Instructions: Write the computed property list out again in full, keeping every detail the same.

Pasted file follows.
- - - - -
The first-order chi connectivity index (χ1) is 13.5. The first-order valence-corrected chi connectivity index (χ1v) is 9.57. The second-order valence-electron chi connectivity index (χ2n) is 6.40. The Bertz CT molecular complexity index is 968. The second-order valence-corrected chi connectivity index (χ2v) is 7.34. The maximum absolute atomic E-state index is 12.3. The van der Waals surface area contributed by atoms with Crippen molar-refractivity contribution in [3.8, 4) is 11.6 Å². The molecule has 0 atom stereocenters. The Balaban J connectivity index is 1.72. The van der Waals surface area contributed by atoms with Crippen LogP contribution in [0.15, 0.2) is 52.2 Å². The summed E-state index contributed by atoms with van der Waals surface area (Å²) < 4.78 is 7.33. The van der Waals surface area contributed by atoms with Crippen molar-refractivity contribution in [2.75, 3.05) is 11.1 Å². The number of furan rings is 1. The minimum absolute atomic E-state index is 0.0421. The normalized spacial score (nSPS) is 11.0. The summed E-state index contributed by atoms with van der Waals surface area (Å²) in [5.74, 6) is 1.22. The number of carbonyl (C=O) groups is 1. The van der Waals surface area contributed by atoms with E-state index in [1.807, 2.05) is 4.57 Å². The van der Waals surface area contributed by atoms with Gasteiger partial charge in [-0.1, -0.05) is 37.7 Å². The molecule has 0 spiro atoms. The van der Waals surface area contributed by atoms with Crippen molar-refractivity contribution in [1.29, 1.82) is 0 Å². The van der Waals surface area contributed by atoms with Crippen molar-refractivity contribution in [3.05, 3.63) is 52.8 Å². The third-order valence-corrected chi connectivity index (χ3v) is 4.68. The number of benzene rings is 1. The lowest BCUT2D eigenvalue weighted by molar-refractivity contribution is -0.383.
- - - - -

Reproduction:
The first-order chi connectivity index (χ1) is 13.5. The first-order valence-corrected chi connectivity index (χ1v) is 9.57. The second-order valence-electron chi connectivity index (χ2n) is 6.40. The Bertz CT molecular complexity index is 968. The second-order valence-corrected chi connectivity index (χ2v) is 7.34. The maximum absolute atomic E-state index is 12.3. The van der Waals surface area contributed by atoms with Crippen molar-refractivity contribution in [3.8, 4) is 11.6 Å². The molecule has 0 atom stereocenters. The Balaban J connectivity index is 1.72. The van der Waals surface area contributed by atoms with Crippen LogP contribution in [0.15, 0.2) is 52.2 Å². The summed E-state index contributed by atoms with van der Waals surface area (Å²) < 4.78 is 7.33. The van der Waals surface area contributed by atoms with Crippen molar-refractivity contribution in [2.75, 3.05) is 11.1 Å². The number of furan rings is 1. The minimum absolute atomic E-state index is 0.0421. The normalized spacial score (nSPS) is 11.0. The summed E-state index contributed by atoms with van der Waals surface area (Å²) in [5.74, 6) is 1.22. The number of carbonyl (C=O) groups is 1. The van der Waals surface area contributed by atoms with E-state index in [1.807, 2.05) is 4.57 Å². The van der Waals surface area contributed by atoms with Gasteiger partial charge in [-0.1, -0.05) is 37.7 Å². The molecule has 0 spiro atoms. The van der Waals surface area contributed by atoms with Crippen molar-refractivity contribution in [1.29, 1.82) is 0 Å². The van der Waals surface area contributed by atoms with Crippen molar-refractivity contribution in [3.05, 3.63) is 52.8 Å². The third-order valence-corrected chi connectivity index (χ3v) is 4.68. The number of benzene rings is 1. The lowest BCUT2D eigenvalue weighted by molar-refractivity contribution is -0.383.